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Moving A Database From Ms Access To Ms Sql Server


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    December 1969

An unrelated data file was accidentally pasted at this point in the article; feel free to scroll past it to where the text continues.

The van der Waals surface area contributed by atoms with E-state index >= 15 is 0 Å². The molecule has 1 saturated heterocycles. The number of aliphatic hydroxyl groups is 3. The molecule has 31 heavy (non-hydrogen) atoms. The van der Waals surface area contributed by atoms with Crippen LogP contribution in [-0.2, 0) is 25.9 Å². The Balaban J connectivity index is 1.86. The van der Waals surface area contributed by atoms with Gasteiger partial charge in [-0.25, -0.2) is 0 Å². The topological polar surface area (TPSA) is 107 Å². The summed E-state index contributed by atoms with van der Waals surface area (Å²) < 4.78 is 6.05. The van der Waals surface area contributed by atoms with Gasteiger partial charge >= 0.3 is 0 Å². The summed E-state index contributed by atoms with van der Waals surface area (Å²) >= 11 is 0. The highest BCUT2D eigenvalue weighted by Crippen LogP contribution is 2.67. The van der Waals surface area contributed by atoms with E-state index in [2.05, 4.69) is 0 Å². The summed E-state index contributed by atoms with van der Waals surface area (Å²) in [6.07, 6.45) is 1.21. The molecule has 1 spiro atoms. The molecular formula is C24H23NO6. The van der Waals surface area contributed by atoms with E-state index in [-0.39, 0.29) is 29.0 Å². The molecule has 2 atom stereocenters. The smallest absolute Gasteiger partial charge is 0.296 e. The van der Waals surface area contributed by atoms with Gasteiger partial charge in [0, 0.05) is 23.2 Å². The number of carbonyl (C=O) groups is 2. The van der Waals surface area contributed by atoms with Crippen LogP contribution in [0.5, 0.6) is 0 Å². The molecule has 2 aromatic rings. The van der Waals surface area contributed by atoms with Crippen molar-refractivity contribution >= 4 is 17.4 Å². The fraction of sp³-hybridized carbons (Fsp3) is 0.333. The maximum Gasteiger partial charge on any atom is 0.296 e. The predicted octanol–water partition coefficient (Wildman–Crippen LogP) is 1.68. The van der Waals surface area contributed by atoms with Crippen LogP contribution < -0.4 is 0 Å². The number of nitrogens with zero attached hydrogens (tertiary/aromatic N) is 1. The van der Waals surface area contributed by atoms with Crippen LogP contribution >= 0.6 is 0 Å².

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Moving a database from MS Access to MS SQL server Introduction Moving a database from MS Access to MS SQL Server is achieved using the Upsizing Wizard in Access: this assumes that you already have an empty database set up on the MS SQL Server. Your Access database will be upsized into this existing database. NB: Before you upsize ensure that the tables within your existing database start with an alphabetic character, e.g. data_2003 rather than 2003. You cannot successfully upsize a database containing tables which are named using numeric characters only. If your database is currently held within your web you will need to export it to your local drive before upsizing. Do this as follows: 1. 2. 3. 4. Open up the web containing your database Click on [View] and then on [Folder List] Navigate to and select the database (normally within the fpdb directory) Click on [File] then [Export...]. By default your My Documents folder will open but you can navigate to a different location if you wish. You can also choose to rename the database at this point. 5. Once you are happy click on [Save] and your database will be exported to the chosen location. Selecting the database Instructions for upsizing are as follows:1. In Access open the database you wish to upsize. 2. Select Tools - Database Utilities - Upsizing Wizard. 3. Select Use existing database. Click on [Next]. If you have previously created a local (ie on your personal machine) data source connection to your SQL server database, go straight to Selecting a Data Source. Creating a Data Source 1. Click on [New] to create new data source. 2. Select SQL Server from the list of drivers. 3. Enter a name for the connection. Click on [Next]. 4. Check details are correct and click on [Finish]. 5. Enter a description and the server to connect to and click on [Next]. 6. Check that Windows NT authentication is selected and click on [Next]. 7. The default database is already selected. 8. If this is not the correct database select Change the default database to and choose the correct database from the drop-down list. 9. Click on [Next] and then on [Finish]. 10. A setup screen will appear confirming the settings chosen. 11. Click on [Test Data Source...] to check connection. 12. A screen should appear confirming that the tests have been successful 13. Click on [OK] and [OK] again. Selecting a Data Source 1. Select the DSN from the list and click on [OK]. 2. Select the tables to be exported and click on [Next]. 3. Amend the following screen to export table attributes required and click on [Next]. Creating an Access Data Project (ADP) 1. On the next screen select Create a new Access client/server application. 2. A new Access Data Project (adp) file is now ready to be created. By default, Access will create the project file in the My Documents Folder on your local computer: if you wish to save the file elsewhere click on the [Browse] button and navigate to the appropriate directory. We suggest that you keep this file on a network drive to ensure that it is regularly backed up. If the appropriate directory is selected the next window allows the user to either open the new ADP file or keep the MDB file open 3. Click on [Finish]. 4. After a short time the Upsizing Wizard Report will be displayed. This can be printed out. 5. Close the Report window NB Each table in your SQL Server database must have a primary key defined if you wish to add or edit data via your Access Project. This can be done in your Access database before it is upsized, or in the SQL Server database using the Web Data Administrator on the same database. Renaming the original Access database Once the Access database has been moved to the SQL Server and an Access Project created, users must ensure that it is the Access Project version and not the original Access database which they maintain and update. To ensure the correct database is used, rename the original Access database as follows.mdb rename to .orig The database from which users will now be working will be called .adp. Using your database The Access Project database can be used and maintained using the same features for inputting and updating data as an Access database. Limitations of Access Project One of the main limitations of Access Project is its inability to control the user permissions on the database. For this you should use Web Data Administrator on the same database. TM Trademark owned by Microsoft Corporation. © Screen shot(s) reprinted by permission from Microsoft Corporation.